Electronic cigarettes have been hitting the market hard. The battery powered-devices that deliver nicotine vapors are gaining ground among every age group, according to a recent study by the Centers for Disease Control and Prevention (CDC).
The most stirring result, however, are their increasing popularity in young teens. According to a CDC national survey, the number of students in middle and high school who tried e-cigarettes doubled in 2012 from the previous year, totaling 1.8 million teenagers.
What are e-cigs, and how do they impact oral health?
Electronic cigarettes are inhalers that use refillable cartridges to provide doses of nicotine and other additives. Users change out the cartridges after 110 to 180 puffs, as they are not gauged in time duration. They contain irritants, animal carcinogens and genotoxins. Frequently, they have been considered a substitute for traditional cigarettes and a method for quitting smoking. The U.S. Food and Drug Association does not regulate these devices.
Although the vapor-emitting product has not been around long enough to be tested for any possible health risks, experts say that they are likely better for you than traditional cigarettes.
This is perhaps why many kids have turned toward them as a tobacco substitute. In 2012, approximately 160,000 students in middle and high school who reported using e-cigs had never tried conventional cigarettes. Many worry that the nicotine vaporizers might be a gateway, and could be reverting the act of smoking back to being cool.
However, nicotine is still responsible for a number of oral health issues, including bad breath, tooth decay and gum disease. In a report conducted by the Journal of Indian Society of Periodontology, nicotine significantly heightens the risk of periodontal disease by increasing the pocket depth of the gums, wearing away on the alveolar bone. This risk may lead to tooth loss.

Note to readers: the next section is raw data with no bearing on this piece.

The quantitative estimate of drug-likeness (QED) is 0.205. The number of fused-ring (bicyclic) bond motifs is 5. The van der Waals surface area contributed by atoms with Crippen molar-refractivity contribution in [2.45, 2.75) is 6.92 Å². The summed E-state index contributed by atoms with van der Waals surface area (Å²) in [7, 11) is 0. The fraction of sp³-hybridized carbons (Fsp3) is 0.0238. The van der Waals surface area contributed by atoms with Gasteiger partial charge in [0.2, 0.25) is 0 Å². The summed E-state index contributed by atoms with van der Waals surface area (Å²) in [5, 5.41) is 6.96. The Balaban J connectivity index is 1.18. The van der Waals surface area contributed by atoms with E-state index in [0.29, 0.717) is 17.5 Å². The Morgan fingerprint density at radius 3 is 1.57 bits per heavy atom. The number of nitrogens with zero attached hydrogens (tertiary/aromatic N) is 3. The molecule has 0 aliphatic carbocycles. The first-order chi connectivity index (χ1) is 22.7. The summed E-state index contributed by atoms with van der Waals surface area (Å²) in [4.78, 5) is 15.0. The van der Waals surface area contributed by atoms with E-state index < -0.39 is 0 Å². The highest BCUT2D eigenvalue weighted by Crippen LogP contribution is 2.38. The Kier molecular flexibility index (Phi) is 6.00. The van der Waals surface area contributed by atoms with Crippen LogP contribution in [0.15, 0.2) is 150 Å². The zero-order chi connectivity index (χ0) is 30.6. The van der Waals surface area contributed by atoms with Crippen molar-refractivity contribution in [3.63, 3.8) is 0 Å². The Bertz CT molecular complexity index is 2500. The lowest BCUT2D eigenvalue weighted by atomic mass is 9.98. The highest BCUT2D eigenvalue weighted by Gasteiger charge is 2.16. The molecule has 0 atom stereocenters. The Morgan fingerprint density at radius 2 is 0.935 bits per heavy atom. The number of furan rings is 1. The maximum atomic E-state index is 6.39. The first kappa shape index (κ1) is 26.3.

Everyone knows the feeling when your friend or relative comes inside from smoking a cigarette. While the horrible aroma of their clothes might not walk in with them after using an e-cig, their mouth could still stink.
How are e-cigs linked to canker sores?
One of the immediate effects that often pops up for current or former smokers who switch to electronic cigarettes is canker sores. The little round ulcers in the lining of your mouth can be more pestering than your kid brother on a sugar high and often hurt when you talk or eat. Normally, they last from a few days to a week and can be a side effect of quitting smoking.
Smokers may experience canker sores in the beginning of their transition to vaping. Users find it is related to nicotine content and frequently occurs when the vaping liquid touches the lips and mouth.
Smoking tobacco raises alkalinity, which means your mouth becomes less acidic. When you stop smoking or trade for e-cigs, your mouth has to re-calibrate - essentially, it is too acidic. Therefore, it is not necessarily the e-cigs that cause canker sores, but the lack of smoking.
Combating oral health problems caused by smoking
• The golden-gun trick for a fighting a dirty mouth: Brush your teeth before breakfast and prior to going to sleep at night. This will help clean out dental plaque and bacteria, and reduce bad breath.
• Floss daily to pick out the food particles stuck between your teeth.
• Use an alcohol-free mouthwash regularly.
• If you’re looking for canker sore remedies, take B6 and B12 vitamin supplements – being vitamin deficient can lead to the bacteria responsible for the sores. Avoid spicy foods, and also try a specialty breath freshening rinse to ward off the troublesome ulcers.